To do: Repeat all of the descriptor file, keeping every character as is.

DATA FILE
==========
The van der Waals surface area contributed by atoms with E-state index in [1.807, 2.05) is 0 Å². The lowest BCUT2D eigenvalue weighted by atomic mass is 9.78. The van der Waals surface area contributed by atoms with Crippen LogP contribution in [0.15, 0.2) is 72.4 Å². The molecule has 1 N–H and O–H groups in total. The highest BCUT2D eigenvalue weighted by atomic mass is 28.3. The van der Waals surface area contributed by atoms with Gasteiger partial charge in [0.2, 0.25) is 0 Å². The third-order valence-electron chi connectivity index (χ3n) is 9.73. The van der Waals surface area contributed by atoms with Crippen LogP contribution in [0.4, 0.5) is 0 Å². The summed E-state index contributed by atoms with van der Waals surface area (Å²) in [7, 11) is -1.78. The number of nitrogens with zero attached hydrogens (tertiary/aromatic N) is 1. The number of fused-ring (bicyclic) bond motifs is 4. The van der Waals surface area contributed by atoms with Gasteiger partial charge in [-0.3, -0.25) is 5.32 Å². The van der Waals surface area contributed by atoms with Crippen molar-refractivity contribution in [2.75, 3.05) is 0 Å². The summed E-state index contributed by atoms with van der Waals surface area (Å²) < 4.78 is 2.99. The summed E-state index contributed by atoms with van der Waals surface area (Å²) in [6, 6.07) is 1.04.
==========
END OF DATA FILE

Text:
The van der Waals surface area contributed by atoms with E-state index in [1.807, 2.05) is 0 Å². The lowest BCUT2D eigenvalue weighted by atomic mass is 9.78. The van der Waals surface area contributed by atoms with Crippen LogP contribution in [0.15, 0.2) is 72.4 Å². The molecule has 1 N–H and O–H groups in total. The highest BCUT2D eigenvalue weighted by atomic mass is 28.3. The van der Waals surface area contributed by atoms with Gasteiger partial charge in [0.2, 0.25) is 0 Å². The third-order valence-electron chi connectivity index (χ3n) is 9.73. The van der Waals surface area contributed by atoms with Crippen LogP contribution in [0.4, 0.5) is 0 Å². The summed E-state index contributed by atoms with van der Waals surface area (Å²) in [7, 11) is -1.78. The number of nitrogens with zero attached hydrogens (tertiary/aromatic N) is 1. The number of fused-ring (bicyclic) bond motifs is 4. The van der Waals surface area contributed by atoms with Gasteiger partial charge in [-0.3, -0.25) is 5.32 Å². The van der Waals surface area contributed by atoms with Crippen molar-refractivity contribution in [2.75, 3.05) is 0 Å². The summed E-state index contributed by atoms with van der Waals surface area (Å²) < 4.78 is 2.99. The summed E-state index contributed by atoms with van der Waals surface area (Å²) in [6, 6.07) is 1.04.